“Epidemiological studies have shown that infectious diseases and inflammation suffered during a lifetime can affect the severity of Alzheimer’s disease much later in life,” study coauthor Jonas Neher of the German Center for Neurodegenerative Diseases in Tübingen says in a statement. “We therefore asked ourselves whether an immunological memory in these long-lived microglia could be communicating this risk.”
In the study, Neher and his colleagues studied the response of microglia—long-lived immune cells found only in the brain—to repeated bodily infections. The team injected mice that model Alzheimer’s disease with the bacterial component lipopolysaccharide to induce inflammation. The inflammatory response triggered by the first shot trained microglia to be on guard for subsequent infections. After repeated injections, however, the immune cells barely responded—they’d developed tolerance to the molecules.
Next, the researchers wanted to investigate how the microglia’s responses to infections related to the build-up of amyloid plaques, which accumulate in the brains of humans with Alzheimer’s disease. More amyloid-β plaques had accrued in the brains of mice that received only a single lipopolysaccharide injection, compared with animals that received no shots. But after mice were given four injections and their microglia developed immune tolerance to the lipopolysaccharide, their brains had lower levels of amyloid-β compared with rodents that did not receive any injections.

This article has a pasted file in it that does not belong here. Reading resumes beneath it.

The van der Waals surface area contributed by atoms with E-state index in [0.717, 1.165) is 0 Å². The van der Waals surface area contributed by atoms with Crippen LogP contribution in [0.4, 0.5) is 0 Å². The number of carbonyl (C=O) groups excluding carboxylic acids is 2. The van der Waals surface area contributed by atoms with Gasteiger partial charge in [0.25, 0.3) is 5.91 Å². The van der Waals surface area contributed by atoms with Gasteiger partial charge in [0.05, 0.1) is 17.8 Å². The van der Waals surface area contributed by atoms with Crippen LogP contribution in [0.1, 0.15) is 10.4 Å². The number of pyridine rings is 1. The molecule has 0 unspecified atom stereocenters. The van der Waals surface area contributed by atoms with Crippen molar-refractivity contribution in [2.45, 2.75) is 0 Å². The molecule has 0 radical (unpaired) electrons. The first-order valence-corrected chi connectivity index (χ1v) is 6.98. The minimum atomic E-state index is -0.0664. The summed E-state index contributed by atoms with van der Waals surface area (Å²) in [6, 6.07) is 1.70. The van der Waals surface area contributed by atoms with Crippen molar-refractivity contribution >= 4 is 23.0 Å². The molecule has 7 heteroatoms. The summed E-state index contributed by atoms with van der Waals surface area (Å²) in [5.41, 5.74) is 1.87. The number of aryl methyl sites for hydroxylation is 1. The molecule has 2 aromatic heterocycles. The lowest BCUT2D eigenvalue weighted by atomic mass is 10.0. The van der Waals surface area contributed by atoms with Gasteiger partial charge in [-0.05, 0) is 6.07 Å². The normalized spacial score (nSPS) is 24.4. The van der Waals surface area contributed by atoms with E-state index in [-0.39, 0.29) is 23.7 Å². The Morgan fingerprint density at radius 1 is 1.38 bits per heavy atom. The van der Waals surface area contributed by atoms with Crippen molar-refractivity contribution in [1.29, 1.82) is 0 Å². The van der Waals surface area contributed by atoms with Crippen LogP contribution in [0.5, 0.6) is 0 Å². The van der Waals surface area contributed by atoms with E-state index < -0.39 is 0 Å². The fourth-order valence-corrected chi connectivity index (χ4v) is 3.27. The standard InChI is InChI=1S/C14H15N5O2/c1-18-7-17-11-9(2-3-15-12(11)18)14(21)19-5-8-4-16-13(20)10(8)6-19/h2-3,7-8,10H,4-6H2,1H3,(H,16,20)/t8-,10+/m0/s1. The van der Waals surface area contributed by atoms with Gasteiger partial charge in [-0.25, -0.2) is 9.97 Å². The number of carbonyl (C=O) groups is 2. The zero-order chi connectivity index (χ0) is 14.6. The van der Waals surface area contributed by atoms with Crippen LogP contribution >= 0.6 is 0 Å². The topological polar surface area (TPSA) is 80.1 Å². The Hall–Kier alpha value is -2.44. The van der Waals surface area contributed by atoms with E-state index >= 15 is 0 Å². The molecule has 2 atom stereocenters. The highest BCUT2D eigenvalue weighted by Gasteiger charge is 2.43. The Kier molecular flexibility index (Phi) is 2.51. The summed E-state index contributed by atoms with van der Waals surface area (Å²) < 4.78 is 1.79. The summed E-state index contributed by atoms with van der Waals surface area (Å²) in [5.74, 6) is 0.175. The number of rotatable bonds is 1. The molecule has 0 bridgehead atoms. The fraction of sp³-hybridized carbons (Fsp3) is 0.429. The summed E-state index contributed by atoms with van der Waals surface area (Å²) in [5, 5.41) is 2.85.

The “work sets the stage for further investigation of the impact of environmental factors on microglial function in neurodegenerative conditions,” Alexi Nott and Christopher Glass of the University of California, San Diego write in a Nature News & Views article accompanying the new study.
Past studies have shown that infections and conditions such as diabetes or arthritis, which can induce inflammation in the human body, are risk factors for Alzheimer’s disease. To connect the inflammation to microglial behavior, Neher and his team looked for epigenetic changes to the immune cells. The team found that months after the injections, both the trained and tolerant microglia had modifications that corresponded to differences in gene activation that changed the function of the immune cells, including their ability to engulf and destroy amyloid plaques.
“It is possible that also in humans, inflammatory diseases that primarily develop outside the brain could trigger epigenetic reprogramming inside the brain,” Neher says in the statement.